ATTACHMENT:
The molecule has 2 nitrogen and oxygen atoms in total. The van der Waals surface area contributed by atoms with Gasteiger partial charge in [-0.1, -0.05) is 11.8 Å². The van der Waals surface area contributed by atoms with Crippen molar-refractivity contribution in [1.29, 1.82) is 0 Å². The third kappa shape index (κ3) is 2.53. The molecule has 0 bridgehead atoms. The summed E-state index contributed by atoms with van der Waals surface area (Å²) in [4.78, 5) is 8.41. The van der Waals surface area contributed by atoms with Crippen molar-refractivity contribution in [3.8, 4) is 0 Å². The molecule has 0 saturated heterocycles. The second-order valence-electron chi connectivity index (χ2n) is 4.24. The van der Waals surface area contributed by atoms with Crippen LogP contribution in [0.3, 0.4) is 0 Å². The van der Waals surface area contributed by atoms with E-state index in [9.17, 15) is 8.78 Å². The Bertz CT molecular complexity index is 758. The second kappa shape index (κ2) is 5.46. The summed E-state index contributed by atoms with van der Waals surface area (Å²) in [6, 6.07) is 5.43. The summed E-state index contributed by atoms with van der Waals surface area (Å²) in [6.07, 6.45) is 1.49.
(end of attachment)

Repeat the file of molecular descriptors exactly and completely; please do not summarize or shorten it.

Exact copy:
The molecule has 2 nitrogen and oxygen atoms in total. The van der Waals surface area contributed by atoms with Gasteiger partial charge in [-0.1, -0.05) is 11.8 Å². The van der Waals surface area contributed by atoms with Crippen molar-refractivity contribution in [1.29, 1.82) is 0 Å². The third kappa shape index (κ3) is 2.53. The molecule has 0 bridgehead atoms. The summed E-state index contributed by atoms with van der Waals surface area (Å²) in [4.78, 5) is 8.41. The van der Waals surface area contributed by atoms with Crippen molar-refractivity contribution in [3.8, 4) is 0 Å². The molecule has 0 saturated heterocycles. The second-order valence-electron chi connectivity index (χ2n) is 4.24. The van der Waals surface area contributed by atoms with Crippen LogP contribution in [0.3, 0.4) is 0 Å². The van der Waals surface area contributed by atoms with E-state index in [9.17, 15) is 8.78 Å². The Bertz CT molecular complexity index is 758. The second kappa shape index (κ2) is 5.46. The summed E-state index contributed by atoms with van der Waals surface area (Å²) in [6, 6.07) is 5.43. The summed E-state index contributed by atoms with van der Waals surface area (Å²) in [6.07, 6.45) is 1.49.